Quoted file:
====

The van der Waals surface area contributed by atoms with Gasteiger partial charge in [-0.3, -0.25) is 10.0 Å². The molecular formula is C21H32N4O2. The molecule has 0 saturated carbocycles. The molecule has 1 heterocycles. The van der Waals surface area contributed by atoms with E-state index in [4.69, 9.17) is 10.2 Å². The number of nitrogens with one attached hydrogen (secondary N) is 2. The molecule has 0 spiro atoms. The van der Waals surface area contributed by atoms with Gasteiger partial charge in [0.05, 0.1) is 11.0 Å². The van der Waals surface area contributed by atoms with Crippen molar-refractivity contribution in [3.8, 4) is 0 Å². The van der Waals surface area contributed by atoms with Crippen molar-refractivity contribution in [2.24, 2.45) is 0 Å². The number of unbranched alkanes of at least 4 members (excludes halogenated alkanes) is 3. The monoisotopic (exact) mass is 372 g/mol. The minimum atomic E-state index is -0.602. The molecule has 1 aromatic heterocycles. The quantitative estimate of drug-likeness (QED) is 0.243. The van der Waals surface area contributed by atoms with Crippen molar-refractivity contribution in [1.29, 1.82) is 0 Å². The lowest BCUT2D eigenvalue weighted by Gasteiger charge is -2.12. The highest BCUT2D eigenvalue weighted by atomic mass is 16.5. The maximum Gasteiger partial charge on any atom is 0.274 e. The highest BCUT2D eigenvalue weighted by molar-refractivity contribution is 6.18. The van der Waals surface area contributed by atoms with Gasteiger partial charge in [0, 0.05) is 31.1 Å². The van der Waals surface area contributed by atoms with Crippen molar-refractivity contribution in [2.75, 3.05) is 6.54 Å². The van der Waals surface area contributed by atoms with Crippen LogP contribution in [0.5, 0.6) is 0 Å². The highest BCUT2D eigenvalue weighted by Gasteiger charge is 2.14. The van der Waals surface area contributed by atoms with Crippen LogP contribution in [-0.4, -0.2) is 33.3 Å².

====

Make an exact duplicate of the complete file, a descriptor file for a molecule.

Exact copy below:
The van der Waals surface area contributed by atoms with Gasteiger partial charge in [-0.3, -0.25) is 10.0 Å². The molecular formula is C21H32N4O2. The molecule has 0 saturated carbocycles. The molecule has 1 heterocycles. The van der Waals surface area contributed by atoms with E-state index in [4.69, 9.17) is 10.2 Å². The number of nitrogens with one attached hydrogen (secondary N) is 2. The molecule has 0 spiro atoms. The van der Waals surface area contributed by atoms with Gasteiger partial charge in [0.05, 0.1) is 11.0 Å². The van der Waals surface area contributed by atoms with Crippen molar-refractivity contribution in [3.8, 4) is 0 Å². The van der Waals surface area contributed by atoms with Crippen molar-refractivity contribution in [2.24, 2.45) is 0 Å². The number of unbranched alkanes of at least 4 members (excludes halogenated alkanes) is 3. The monoisotopic (exact) mass is 372 g/mol. The minimum atomic E-state index is -0.602. The molecule has 1 aromatic heterocycles. The quantitative estimate of drug-likeness (QED) is 0.243. The van der Waals surface area contributed by atoms with Crippen molar-refractivity contribution in [1.29, 1.82) is 0 Å². The lowest BCUT2D eigenvalue weighted by Gasteiger charge is -2.12. The highest BCUT2D eigenvalue weighted by atomic mass is 16.5. The maximum Gasteiger partial charge on any atom is 0.274 e. The highest BCUT2D eigenvalue weighted by molar-refractivity contribution is 6.18. The van der Waals surface area contributed by atoms with Gasteiger partial charge in [0, 0.05) is 31.1 Å². The van der Waals surface area contributed by atoms with Crippen molar-refractivity contribution in [2.75, 3.05) is 6.54 Å². The van der Waals surface area contributed by atoms with Crippen LogP contribution in [0.5, 0.6) is 0 Å². The highest BCUT2D eigenvalue weighted by Gasteiger charge is 2.14. The van der Waals surface area contributed by atoms with Crippen LogP contribution in [-0.4, -0.2) is 33.3 Å².